Paw Paw Tunnel



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Today the Paw Paw Tunnel can be easily explored with a flashlight, as the towpath is still intact.

The Paw Paw Tunnel is one of the major features of the canal, built as a bypass to some very difficult terrain along the Potomac River in Paw Paw Bends. Here the river makes a series of gargantuan loops; the tunnel route cutting across one large double loop takes 1 m where river takes six. While tunnel route involved cutting thru 3118' of solid rock, the Maryland shore of river route contains some impressive cliffs coming right down to the river. To have followed river would have required either crossing to West Virginia shore and back hacking out canal along those cliffs or damming river at lower end of bend to form a slack-water and cutting a towpath along cliffs or putting towpath on West Virginia side. The alternatives were thoroughly debated within the canal Co. and, due largely to enthusiastic advocacy of newly appointed engineer, Charles B. Fisk, the tunnel plan won out. Even when work was well advanced the board of directors seriously contemplated abandonment of the partially completed tunnel in favor of a dam. When work started in June 1836 on the Paw Paw Tunnel engineers estimated the work would take just two years and $33,500 to complete. Labor violence, funding shortfalls, and work stoppages slowed construction. Fourteen years later when the 3,118-foot tunnel opened, it cost more than $600,000.  Two other men responsible for building of the tunnel were Fisk's assistant, Elwood Morris and the contractor, Lee Montgomery.

Lee Montgomery, a Methodist pastor turned contractor, hired a crew and began work on the tunnel in June 1836. Workers used black powder to blast through rock, used picks and shovels, and hauled out rubble by horse carts. They simultaneously cut from both ends. Vertical shafts from the hilltop down to tunnel level provided extra working faces in each direction. While Montgomery predicted he could bore seven to eight feet per day, his crew working three shifts daily managed to bore through the hard, loose shale just 10 to 12 feet per week. Unskilled workers, rising labor costs, poor living conditions, and the slow pace of construction led to labor strife at the tunnel. Montgomery hired miners from England and Wales, and German masons from Pennsylvania. Montgomery’s Irish labor force clashed with one another and with newcomers who competed for their jobs. Tensions escalated in 1837, 1838, and 1839 when workers used beatings, destruction of property, and other forms of physical violence to halt construction. Due to lack of funds, work was suspended from 1842 to 1847. In November 1848, construction resumed. The firm of McCulloch and Day completed the tunnel quickly. On October 10, 1850, the tunnel opened for navigation.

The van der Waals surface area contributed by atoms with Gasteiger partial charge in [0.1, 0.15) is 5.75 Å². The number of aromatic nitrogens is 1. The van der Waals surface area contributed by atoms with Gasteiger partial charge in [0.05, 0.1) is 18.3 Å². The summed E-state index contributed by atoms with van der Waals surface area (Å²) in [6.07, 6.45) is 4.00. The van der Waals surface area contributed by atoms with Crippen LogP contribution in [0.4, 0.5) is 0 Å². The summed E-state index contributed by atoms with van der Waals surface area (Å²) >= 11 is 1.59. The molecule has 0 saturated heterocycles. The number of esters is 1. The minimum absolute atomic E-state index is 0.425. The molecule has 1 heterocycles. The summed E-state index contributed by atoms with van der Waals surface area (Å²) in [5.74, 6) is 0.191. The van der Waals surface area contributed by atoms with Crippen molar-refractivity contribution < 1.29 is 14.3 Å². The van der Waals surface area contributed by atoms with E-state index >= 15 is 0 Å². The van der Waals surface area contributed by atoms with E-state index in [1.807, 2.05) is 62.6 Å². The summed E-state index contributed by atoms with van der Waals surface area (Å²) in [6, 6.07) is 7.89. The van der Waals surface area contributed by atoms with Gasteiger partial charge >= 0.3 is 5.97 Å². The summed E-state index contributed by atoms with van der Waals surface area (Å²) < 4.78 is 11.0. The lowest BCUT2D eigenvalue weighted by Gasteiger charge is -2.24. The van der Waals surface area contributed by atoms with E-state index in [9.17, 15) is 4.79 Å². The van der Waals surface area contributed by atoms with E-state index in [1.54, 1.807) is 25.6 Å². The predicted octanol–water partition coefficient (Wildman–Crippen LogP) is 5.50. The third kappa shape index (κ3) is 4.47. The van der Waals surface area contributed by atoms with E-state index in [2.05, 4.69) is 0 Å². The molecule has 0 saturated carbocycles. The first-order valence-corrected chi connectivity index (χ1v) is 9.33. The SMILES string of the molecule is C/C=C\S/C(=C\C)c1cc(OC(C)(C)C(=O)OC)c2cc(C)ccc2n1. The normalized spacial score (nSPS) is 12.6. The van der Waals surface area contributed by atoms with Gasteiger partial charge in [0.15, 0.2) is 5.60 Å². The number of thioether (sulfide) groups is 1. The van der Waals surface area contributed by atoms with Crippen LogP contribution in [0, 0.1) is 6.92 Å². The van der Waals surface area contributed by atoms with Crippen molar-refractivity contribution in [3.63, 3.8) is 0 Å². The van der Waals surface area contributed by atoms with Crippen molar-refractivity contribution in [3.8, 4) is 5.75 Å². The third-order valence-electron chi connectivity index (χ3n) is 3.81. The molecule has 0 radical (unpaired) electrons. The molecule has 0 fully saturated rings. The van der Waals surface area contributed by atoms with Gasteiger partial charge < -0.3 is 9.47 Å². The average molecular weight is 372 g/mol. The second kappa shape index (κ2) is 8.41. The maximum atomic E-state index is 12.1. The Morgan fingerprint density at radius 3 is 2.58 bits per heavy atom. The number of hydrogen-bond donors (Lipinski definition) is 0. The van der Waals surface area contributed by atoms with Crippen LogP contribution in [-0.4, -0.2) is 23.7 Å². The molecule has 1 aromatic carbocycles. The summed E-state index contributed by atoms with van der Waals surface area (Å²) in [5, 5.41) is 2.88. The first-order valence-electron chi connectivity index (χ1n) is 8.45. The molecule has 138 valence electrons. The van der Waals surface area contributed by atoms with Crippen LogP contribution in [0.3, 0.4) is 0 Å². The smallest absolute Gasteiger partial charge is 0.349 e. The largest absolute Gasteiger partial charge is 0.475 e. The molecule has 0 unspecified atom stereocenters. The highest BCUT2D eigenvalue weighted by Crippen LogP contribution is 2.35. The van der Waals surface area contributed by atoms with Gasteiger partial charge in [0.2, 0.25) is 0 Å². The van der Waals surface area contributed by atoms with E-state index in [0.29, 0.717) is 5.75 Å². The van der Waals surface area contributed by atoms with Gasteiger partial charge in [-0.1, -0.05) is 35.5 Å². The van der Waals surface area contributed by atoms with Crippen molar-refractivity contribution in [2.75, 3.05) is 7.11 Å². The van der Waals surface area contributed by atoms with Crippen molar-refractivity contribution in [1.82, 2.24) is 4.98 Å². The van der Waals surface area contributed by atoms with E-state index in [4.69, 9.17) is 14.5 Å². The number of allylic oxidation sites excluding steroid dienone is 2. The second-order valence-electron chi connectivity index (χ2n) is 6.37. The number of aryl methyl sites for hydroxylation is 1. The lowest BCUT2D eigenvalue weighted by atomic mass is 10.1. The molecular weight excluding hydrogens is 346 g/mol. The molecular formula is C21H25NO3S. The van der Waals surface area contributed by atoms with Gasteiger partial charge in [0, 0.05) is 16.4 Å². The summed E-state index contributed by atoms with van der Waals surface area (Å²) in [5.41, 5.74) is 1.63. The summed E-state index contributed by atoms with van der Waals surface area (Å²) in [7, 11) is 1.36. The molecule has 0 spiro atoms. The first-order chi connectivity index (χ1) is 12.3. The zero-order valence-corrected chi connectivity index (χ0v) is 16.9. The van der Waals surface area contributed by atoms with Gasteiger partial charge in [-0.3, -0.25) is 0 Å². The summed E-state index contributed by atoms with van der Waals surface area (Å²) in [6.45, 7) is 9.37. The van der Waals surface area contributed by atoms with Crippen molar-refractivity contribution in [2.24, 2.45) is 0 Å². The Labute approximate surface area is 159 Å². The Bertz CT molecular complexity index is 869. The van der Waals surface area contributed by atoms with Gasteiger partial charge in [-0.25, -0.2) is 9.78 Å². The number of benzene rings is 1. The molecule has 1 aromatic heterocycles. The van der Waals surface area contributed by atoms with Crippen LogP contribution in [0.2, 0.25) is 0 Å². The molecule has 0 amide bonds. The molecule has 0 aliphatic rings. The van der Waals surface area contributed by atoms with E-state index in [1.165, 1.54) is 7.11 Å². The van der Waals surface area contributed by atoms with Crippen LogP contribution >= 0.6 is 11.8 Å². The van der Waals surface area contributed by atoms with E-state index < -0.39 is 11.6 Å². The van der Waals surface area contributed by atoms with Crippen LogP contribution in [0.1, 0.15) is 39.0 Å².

Montgomery was not around at the finish and emerges finally as a tragic figure. Against all sorts of odds, some of his own making, Montgomery succeeded in driving the tunnel thru, though not in finishing the entire job. In so doing, he apparently sank his own resources and himself. Grossly overextending his credit, he was finally caught in one of the periodic financial crises of the canal Co. and went under. The tunnel he had built was acclaimed "A Wonder of the World," while he was tossed aside, a sacrifice to creditors to whom he had indebted himself trying to fulfill his contract. He disappears from sight in a welter of litigation. No wonder a local legend among the superstitious for many years had it that a headless man haunted the tunnel!

The channel through the tunnel was narrow, providing no room for passing or turning. The first boat to arrive at either end had the right of way. Bitter arguments would go on when two boats would meet in the middle. A boy was sent ahead to post a lantern at the other end, so that an oncoming boat would know that the tunnel was already occupied and would wait turn. This didn't always work, however, and from time to time canal boats, with their stubborn captains, would meet in the middle. One standoff lasted several days until a company official threw green cornstalks onto a roaring fire at the upwind end and forced the offenders out with smoke. The great increase in canal trade during the early 1870s resulted in frequent and lengthy delays at the tunnel while the boats waited their turn to enter. In 1872, the canal board hired a watchman to regulate traffic night and day and established rules for boats navigating through. Though the board imposed a $10 penalty for violating the regulation, the tunnel remained a bottleneck for boats. Millions of tons of coal, agricultural products, lumber, stone, and industrial goods passed through the tunnel from Cumberland and her hinterlands. In 1875, the canal carried 904,898 tons of coal alone. Maintenance difficulties plagued the canal and the tunnel. Just two years after the tunnel opened, a major flood damaged the canal. Repairs took most of the summer to fix. Rock slides in the deep cut below Paw Paw Tunnel in November 1857 and the spring of 1858 stopped navigation for more than two months. In 1889 more rock falls at the tunnel and a major flood caused extensive damage to the waterway, and navigation was suspended for eighteen months.